Because I couldn’t stop writing about this miracle of a tap, a bucket, a fire and a filter that winds up creating maple syrup, I wound up writing a book—Sweet Maple, Backyard Sugarmaking, from Tap to Table. Bill built a few nifty DIY things that improved our process, and I wrote about those on the blog, so my readers could make their own. In those posts, I had come up with affiliate links that were helpful to my readers and, therefore, profitable for me. Then, my daughters piqued my interest in making fermented drinks with our maple syrup and some ingredients we grow here on our farm.
Before I knew it, I had partnered with some great companies and created a little e-course that taught others how to do just that, while offering them useful coupons to help. I had a blast launching my first product—Simple DIY Kombucha—so I piggybacked it with another—Make Maple Sugar. So, there I was with two products and some profitable DIY blog posts, just months before my book hit bookstore shelves across the country. Suddenly, I was “in business.”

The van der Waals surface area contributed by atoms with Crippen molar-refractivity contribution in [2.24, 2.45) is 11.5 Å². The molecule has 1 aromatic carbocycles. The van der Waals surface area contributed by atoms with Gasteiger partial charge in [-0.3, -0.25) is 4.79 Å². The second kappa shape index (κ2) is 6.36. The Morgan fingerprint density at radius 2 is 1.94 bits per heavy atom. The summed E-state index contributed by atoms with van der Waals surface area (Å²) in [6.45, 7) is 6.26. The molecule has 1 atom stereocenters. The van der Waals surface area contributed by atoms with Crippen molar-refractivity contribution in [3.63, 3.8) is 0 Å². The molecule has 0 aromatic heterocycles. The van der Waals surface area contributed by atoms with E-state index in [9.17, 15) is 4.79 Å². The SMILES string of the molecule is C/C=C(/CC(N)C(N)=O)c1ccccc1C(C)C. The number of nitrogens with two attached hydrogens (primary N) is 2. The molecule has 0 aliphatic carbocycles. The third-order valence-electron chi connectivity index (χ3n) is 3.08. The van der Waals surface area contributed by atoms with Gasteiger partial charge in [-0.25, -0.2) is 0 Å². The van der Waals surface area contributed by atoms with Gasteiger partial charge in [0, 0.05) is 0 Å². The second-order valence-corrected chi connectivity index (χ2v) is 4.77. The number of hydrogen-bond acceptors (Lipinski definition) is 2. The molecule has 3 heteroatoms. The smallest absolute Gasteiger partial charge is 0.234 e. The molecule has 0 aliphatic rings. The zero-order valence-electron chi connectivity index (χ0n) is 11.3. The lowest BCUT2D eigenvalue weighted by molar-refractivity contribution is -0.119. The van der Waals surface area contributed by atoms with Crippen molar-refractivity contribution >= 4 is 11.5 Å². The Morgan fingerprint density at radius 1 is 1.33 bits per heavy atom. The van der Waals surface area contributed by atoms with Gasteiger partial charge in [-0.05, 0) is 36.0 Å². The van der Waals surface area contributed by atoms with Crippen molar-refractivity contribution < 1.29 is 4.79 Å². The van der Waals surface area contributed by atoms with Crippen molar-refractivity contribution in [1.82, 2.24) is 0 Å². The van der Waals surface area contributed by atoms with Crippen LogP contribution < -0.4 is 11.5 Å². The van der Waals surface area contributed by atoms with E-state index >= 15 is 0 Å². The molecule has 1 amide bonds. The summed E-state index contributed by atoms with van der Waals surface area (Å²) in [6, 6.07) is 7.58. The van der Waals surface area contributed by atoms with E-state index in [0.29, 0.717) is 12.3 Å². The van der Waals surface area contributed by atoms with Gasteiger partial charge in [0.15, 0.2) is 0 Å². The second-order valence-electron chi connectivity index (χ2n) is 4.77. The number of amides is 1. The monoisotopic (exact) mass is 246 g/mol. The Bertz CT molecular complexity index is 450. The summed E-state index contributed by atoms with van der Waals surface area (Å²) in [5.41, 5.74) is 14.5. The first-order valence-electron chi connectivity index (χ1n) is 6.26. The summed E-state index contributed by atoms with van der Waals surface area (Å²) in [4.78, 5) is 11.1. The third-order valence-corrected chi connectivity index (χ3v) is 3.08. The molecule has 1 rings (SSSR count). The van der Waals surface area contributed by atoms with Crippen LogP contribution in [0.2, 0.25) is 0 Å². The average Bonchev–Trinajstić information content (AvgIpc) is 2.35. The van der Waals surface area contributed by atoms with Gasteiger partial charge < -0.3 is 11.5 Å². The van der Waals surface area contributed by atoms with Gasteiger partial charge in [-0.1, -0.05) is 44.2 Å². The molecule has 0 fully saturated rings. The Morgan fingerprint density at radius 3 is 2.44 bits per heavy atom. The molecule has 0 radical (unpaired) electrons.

Mind you, that last paragraph sums up five years of hard work and failures and huge learning curves into a few way-too-tidy sentences. But, thanks to my daughters’ encouragement, I plodded on through those five years, in the wee hours of the nights for many seasons, in the quiet of our old farmhouse learning website design and online marketing information.
How did I finally reach a point that I was willing to call myself a legit entrepreneur? Well, if I’m being brutally honest, I haven’t reached that point yet. But, other folks seem to think I have. And, I’ve learned enough along this roller coaster ride known as “building a business” to offer a few. pointers. If I’m wearing my honest hat, I’ll disclose that there’s no secret sauce or magic recipe. It may be years of late-night solo work and long seasons of being the only one who can envision your end goal (and, occasionally, four amazing daughters, if you’re in my shoes). But, I’ll take off the hat…I only wear baseball hats anyway…and you don’t need to actually step in my shoes, because we’ll just jump into my list, right where you are.